Mary B. Helm Award
Sebastian Ross ’19
Luke Jovanovic ’19
Mayflower Compact Award Benjamin Forman ’19
History Award David Trower and Kush Malhotra ‘18
William Palmer ’18 David Porges ’18
Addeson Lehv ’18 Nicholas Simonian ’18
Bradford A. Warner Shop Award
Upper School Head’s Award
William Palmer ’18 Zachary Rahaman ’18
Mathematics Prize Science Award
David Agbato ’17 Kilin Tang ’17
Francis Keally Art Award
Francis Keally Gilbert & Sullivan Award Steven Cohen and Thomas Harris ‘18
Spanish: William Clark ’18 Jack Greff ’18 David Rosen ’18 Nicholas Simonian ’18
Facing History & Ourselves Award of Distinction
Conrad Dobbs ’17
Akanimo Umanah ’17
Grey Holmén ’18 Santiago Vargas Machado ’18
Kilin Tang ’17 Akanimo Umanah ’17
7th Grade: Ty A. Katz Christopher A. Khazaneh Grant M. Pinkos 8th Grade: George E. Hall Zachary N. Rahaman
Grey Holmén ’18 Kush Malhotra ’18
William L. Landis Drama Prize Grey Holmén ’18
Stanley D. Gauger Music Prize
Grey Holmén ’18 Jake Silpe ’18 Santiago Vargas Machado ’18
Special Independent Award Billy Dransfield and Alex Smith ‘18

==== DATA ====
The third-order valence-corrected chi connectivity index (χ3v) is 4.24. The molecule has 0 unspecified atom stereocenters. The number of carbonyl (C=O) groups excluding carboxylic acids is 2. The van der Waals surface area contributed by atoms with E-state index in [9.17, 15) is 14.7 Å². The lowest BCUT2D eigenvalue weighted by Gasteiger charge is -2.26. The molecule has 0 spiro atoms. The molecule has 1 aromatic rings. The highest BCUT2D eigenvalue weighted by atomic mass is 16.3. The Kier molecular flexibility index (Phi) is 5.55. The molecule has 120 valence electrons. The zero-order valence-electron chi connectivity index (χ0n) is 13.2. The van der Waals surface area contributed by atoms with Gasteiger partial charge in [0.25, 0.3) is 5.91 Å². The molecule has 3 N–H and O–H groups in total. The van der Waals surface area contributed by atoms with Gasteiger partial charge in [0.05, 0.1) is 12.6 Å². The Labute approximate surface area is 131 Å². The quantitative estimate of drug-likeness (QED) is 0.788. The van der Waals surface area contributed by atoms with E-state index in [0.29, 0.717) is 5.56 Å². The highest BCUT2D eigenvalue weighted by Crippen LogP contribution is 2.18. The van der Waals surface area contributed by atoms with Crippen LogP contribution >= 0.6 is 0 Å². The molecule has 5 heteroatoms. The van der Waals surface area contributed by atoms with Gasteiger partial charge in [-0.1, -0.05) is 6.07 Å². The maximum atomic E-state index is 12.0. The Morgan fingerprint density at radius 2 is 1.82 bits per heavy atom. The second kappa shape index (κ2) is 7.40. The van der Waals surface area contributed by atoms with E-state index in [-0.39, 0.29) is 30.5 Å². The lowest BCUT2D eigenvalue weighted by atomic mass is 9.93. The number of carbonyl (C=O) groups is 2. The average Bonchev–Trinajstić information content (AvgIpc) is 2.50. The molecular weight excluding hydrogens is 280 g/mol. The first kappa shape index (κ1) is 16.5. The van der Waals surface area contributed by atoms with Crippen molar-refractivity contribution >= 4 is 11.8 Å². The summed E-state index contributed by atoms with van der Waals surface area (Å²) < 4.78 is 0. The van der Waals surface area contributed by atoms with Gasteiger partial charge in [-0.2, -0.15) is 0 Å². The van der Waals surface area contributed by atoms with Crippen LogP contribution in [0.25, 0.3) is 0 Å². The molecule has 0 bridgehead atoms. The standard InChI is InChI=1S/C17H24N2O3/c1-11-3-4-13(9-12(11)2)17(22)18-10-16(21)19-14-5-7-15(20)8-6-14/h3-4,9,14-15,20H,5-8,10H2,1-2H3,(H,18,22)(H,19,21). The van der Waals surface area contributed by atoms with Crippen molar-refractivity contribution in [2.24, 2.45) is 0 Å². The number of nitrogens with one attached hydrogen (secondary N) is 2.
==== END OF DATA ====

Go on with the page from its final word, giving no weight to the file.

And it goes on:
Daniel Simmons ’18
Maxwell Esterson ’18
Phil Proctor ’55 and Addeson Lehv ‘18
Luke Jovanovic ’19
Grey Holmén ’18
Nicholas Simonian ’18
Public Speaking Prize David Trower and David Porges ‘18
James Wlodarczak ’19
William A. Hanway Memorial Prize David Agbato ’17
Jamia Jasper, from DAR, and Sebastian Ross ‘19
Class of ’19:
Robert Scarborough P’19 and Luke Jovanovic ‘19
Henry T. Adkins IV, Federico M.G.E. Arengi Bentivoglio, Sebastien L. Cheese, Julian V. Corcoran, Nicholas W. Creed, Jackson C. Deans, Benjamin T. Forman, Ethan J. Fowler, Duke S. Garschina, Austin T. Greene, Ford H. Holmén, Henry C. Jaffe, Luke E. Jovanovic, Noah P. Katz, Ty A. Katz, Christopher A. Khazaneh, Dylan Kleinberger, Holden W. Lipton, Eric A. Lozado, Alexander L. MacLennan, Beckett F. McKee, Kiran S. Mediratta, Benjamin A. Nayman, Omotola A. Olorode, Grant M. Pinkos, H. Sebastian Ross, Harrison S. Schneider, Nelson A. Spiegel, Gregory R. Stone, Charles G. Susser, John H. Tinker, Ethan J. Wasserberger, Jordan A. Wasserberger, Alex H. Wilf, James S. Wlodarczak, Jaden C. Yablon
Class of ’18:
Tara Parsons and Conrad Dobbs ‘17
Ryan A. Bird, William S. Camp, William E.B. Clark, Oliver L.W. Copplestone, Maxwell C. Esterson, Jack P. Greff, Justin F. Grier, George E. Hall, Grey A. Holmén, Jack W. Klein, Addeson B. Lehv, Kush Malhotra, Harry G. Niles, Jonah M. Nir, David R. Porges, Jonathan D. Poss, David L. Rosen, Neilesh Shrotri, Jake R. Silpe, Daniel J. Simmons, Nicholas J. Simonian, Kai H. Stevens, Santiago Vargas Machado, Lucas M. Villamil